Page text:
- Associated Press - Wednesday, May 11, 2011

VICKSBURG, Miss. (AP) — William Jefferson paddles slowly down his street in a small boat, past his house and around his church, both flooded from the bulging Mississippi River that has rolled into the Delta.

“Half my life is still in there,” he said, pointing to the small white house swamped by several feet of water. “I hate to see it when I go back in.”

The river was taking aim at one of the most poverty-stricken parts of the country after cresting Tuesday at Memphis, Tenn., just inches short of the record set in 1937. Some low-lying Memphis neighborhoods were inundated, but the city’s high levees protected much of the rest of Memphis.

Mr. Jefferson’s neighborhood in Vicksburg, a historic Mississippi city and the site of a pivotal Civil War battle, has been one of the hardest hit. Mr. Jefferson refuses to leave, so he spends his days in the sweltering sun watching the water rise and sleeping in a camper at an intersection that’s likely to flood soon, too.

“If you don’t stay with your stuff, you won’t have it,” he said. “This is what I do every day. Just watch the water.”

Inmates fill sand bags for residents in Butte LaRose, La., on Tuesday, May 10, 2011, in advance of possible flooding brought on by the planned opening of the Morganza Spillway. The U.S. Army Corps of Engineers received permission to open the Old River Control Structure north of Baton Rouge, which will divert water from the Mississippi River into the spillway in order to alleviate pressure on river levees. (AP Photo/Patrick Semansky)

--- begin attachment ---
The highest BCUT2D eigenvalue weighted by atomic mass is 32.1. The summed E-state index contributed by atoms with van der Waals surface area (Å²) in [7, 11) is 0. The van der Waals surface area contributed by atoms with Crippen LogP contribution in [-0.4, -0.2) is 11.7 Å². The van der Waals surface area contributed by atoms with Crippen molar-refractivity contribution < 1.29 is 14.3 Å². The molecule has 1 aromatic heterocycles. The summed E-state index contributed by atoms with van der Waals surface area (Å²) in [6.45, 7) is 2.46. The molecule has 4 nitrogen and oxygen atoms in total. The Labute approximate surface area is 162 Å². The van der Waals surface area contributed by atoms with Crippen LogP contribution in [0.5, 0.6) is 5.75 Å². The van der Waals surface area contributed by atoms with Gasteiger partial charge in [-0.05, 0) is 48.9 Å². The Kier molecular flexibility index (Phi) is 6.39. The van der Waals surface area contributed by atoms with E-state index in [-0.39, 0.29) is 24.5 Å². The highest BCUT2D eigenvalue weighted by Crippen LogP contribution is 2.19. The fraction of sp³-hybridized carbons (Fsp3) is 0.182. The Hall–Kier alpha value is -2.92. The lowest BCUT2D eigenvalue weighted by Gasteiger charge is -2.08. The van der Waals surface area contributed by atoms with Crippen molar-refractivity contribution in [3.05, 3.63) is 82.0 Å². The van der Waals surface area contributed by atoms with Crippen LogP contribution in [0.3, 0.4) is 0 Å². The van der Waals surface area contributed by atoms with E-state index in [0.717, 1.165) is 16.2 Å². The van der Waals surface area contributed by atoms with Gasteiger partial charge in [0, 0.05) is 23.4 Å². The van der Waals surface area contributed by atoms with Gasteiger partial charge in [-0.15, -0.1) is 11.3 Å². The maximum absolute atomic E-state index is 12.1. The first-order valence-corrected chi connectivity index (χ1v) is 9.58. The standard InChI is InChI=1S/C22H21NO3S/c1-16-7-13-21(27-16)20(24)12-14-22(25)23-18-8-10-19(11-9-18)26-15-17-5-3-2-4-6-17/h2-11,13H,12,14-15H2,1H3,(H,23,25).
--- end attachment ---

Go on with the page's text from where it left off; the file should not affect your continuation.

Inmates fill sand bags for residents in Butte LaRose, La., on Tuesday, ... more >

Over the past week or so in the Delta, floodwaters along the rain-swollen river and its backed-up tributaries already have washed away crops, forced many to seek higher ground and closed some of the dockside casinos that are vital to the state’s economy.

The state gambling industry is taking a hit: All 19 casinos along the river will be shut down by the end of the week, costing governments $12 million to $13 million in taxes per month, authorities said. That will put some 13,000 employees temporarily out of work.

But the worst is yet to come, with the crest expected over the next few days. The damage in Memphis was estimated at more than $320 million as the serious flooding began, and an official tally won’t be available until the waters recede.

To the south, there were no early figures on the devastation, but with hundreds of homes already damaged, “we’re going to have a lot more when the water gets to where it’s never been before,” said Greg Flynn, a spokesman for the Mississippi Emergency Management Agency.

Across the region, federal officials anxiously checked and reinforced the levees, some of which could be put to their sternest test ever.

In northwestern Mississippi, crews have been using dirt and sand to make a levee higher at the Bolivar-Coahoma county line in the north Delta, said Charlie Tindall, attorney for the Mississippi Levee Board. Inmates also put sandbags in a part of the levee where a “sand boil” was discovered Monday night, he said Tuesday. A “sand boil” occurs when water moves under the structure of a levee, sending bubbles up on the other side that make it appear as though the sand is boiling.

About 10 miles north of Vicksburg, contractors lined one side of what is known as a backwater levee with big sheets of plastic to keep it from eroding if floodwaters flow over it as feared — something that has never happened to the levee since it was built in the 1970s.

In Vicksburg, which is at the southern tip of the rich alluvial soil in the central part of the state, the river was projected to peak Saturday just above the record set during the cataclysmic Great Flood of 1927. The town is home to thousands of soldiers’ graves.

Jimmy Mitchell, 46, and his wife and two children have been living in a loaner camper for more than week at a civic arena in Tunica, Miss.

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